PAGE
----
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It resolved to do “whatever that is possible”
“Rehabilitation is one of our biggest concerns”
CHENNAI: The State government has constituted a committee to supervise and monitor the functioning of the Institute of Mental Health, here, and in its first meeting recently, drew up the outline of a step-by-step improvement schedule for the Institute.
The High Court of Madras had ordered that a nodal committee be formed to monitor the functioning of the IMH, headed by the Health Secretary and comprising members of various other health departments including the District Mental Health Programme, city-based psychiatrists, and the Chief Engineer (buildings), Public Works Department, R.Satianathan, IMH Director said.
Principal Secretary, Health, V.K.Subburaj, explained that during the meeting, it was resolved to do “whatever that is possible.” For instance, orders have been placed for extra cots for the patients, repairs are being commissioned for the old buildings, 120 paramedical staff and cooks have been appointed and further recruitment of social workers is on. A rural outreach centre has been established in Injambakkam, and another is planned in Theni, in order to decentralise mental health care and take the burden off the IMH.
“We have also enhanced the dietary allotment for the patients, as it was an important issue that was being brought up by NGOs and during the litigation. Earlier it used to be Rs.13, now it has been increased to over Rs.20,” Mr.Subburaj told The Hindu.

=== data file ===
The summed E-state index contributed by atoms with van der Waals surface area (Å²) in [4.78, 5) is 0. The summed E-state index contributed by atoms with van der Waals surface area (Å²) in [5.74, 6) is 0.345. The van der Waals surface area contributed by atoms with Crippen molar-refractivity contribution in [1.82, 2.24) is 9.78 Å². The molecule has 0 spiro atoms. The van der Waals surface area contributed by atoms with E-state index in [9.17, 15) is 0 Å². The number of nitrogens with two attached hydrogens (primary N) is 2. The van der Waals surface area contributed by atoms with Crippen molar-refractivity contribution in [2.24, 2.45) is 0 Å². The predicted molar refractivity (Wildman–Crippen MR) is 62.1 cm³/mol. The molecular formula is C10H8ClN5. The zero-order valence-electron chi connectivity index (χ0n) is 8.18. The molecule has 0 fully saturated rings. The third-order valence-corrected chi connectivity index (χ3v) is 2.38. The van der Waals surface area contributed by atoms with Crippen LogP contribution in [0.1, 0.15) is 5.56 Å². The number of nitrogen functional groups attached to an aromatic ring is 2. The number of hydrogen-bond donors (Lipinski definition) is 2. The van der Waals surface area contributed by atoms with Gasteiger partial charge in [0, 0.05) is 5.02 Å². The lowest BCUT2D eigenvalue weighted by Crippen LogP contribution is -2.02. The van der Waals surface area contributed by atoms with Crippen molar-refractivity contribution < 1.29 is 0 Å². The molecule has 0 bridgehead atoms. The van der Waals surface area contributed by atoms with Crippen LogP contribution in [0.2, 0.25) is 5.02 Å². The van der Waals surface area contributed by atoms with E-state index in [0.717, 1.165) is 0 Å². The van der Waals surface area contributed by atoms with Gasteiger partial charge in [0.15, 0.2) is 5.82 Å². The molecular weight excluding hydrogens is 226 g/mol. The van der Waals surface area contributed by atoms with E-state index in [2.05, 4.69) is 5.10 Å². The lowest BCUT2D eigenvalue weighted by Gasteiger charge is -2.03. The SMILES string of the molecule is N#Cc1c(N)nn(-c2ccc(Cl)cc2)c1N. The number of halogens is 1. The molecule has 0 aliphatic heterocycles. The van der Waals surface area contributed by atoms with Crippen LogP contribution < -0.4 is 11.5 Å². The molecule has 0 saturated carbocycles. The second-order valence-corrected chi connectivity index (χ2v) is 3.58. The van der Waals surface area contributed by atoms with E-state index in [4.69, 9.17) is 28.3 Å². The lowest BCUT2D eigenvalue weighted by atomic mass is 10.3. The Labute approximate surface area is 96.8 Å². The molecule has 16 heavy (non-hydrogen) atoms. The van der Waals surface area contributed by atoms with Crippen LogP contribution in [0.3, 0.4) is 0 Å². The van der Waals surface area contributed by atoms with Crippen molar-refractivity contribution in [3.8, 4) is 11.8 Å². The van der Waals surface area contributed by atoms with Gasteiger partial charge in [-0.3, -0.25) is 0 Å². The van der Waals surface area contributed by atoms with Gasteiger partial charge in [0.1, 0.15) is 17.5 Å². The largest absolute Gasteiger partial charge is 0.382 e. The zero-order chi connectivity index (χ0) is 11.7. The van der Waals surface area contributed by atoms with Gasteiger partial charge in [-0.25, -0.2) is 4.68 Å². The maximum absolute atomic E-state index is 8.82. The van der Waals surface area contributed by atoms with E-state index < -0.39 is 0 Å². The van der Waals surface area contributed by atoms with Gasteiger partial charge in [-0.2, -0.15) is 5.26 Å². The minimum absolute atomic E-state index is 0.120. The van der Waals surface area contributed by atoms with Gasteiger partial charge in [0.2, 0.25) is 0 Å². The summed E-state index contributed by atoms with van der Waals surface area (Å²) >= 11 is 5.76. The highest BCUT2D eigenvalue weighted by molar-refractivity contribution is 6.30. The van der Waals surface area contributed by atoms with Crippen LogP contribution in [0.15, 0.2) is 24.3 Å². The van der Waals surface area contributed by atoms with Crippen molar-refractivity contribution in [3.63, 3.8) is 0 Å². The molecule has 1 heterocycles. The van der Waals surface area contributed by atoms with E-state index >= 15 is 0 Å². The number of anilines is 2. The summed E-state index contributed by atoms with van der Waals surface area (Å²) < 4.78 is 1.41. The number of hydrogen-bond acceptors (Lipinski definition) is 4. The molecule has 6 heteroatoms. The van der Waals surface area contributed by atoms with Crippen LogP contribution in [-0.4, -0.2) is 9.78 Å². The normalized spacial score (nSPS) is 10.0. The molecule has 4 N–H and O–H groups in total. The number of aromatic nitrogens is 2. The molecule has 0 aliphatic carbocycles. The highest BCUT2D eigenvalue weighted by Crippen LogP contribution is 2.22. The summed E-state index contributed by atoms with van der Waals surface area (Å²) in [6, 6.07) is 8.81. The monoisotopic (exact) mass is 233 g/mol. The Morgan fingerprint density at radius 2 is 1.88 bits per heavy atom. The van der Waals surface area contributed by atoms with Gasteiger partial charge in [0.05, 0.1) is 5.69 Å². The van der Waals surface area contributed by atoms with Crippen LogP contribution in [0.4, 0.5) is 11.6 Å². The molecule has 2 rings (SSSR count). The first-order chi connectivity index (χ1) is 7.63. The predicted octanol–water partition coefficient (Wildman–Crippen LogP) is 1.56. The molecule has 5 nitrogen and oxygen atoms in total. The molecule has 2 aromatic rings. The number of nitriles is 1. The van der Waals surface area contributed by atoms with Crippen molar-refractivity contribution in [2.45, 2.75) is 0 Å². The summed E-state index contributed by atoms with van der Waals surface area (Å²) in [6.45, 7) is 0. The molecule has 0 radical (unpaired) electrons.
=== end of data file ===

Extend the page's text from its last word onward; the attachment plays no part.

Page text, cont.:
During the meeting, a demand had been made to double this amount. The Committee also examined proposals to take up public-private partnerships to enhance infrastructure within the campus and also to provide patients who have been cured jobs or opportunities for vocational education in sheltered workshops.
“Rehabilitation is one of our biggest concerns. Since January 2009, we have sent 104 male patients and 65 female patients home. But it is like a revolving door – 20 to 30 per cent of our patients relapse and probably land up here again,” Dr.Satianathan explained.
Then there are others, such as Sriram from Madurai who came to the IMH four years ago, whose families have given fake addresses and it is impossible to take the patient back home, he added.
With those being sent back home, social workers found that stigma is still very high and therefore the unwillingness to take care of their kin. “Only if the primary caregivers – mother, father, in some cases the brother, are around is it possible to place our cured patients within their homes,” Sarada Menon, who has headed the IMH, said. For instance, when social workers of IMH took Varalakshmi back to her sister’s home, they were turned away. Though they left Varalakshmi behind that day, the next morning she was back at IMH.
Among those cured, some of them are “near normal” and may have only some cognitive problems that does not affect their productivity; but even among those whose efficiency is affected, some kind of skilled or semi-skilled vocation is possible, she added.
Dr.Satianathan said that the IMH was now trying to place its cured-but-unable-to-go-home residents in institutions run by NGOs. “We have our vocational training programmes on campus. Our patients also go to workshops run by Lords’, Guild of Service, Shantivanam, Vishranthi, Zonta Club and Little Drops among others. We are trying to see how they can progress there and the possibilities of replicating the models if they prove to be successful.”
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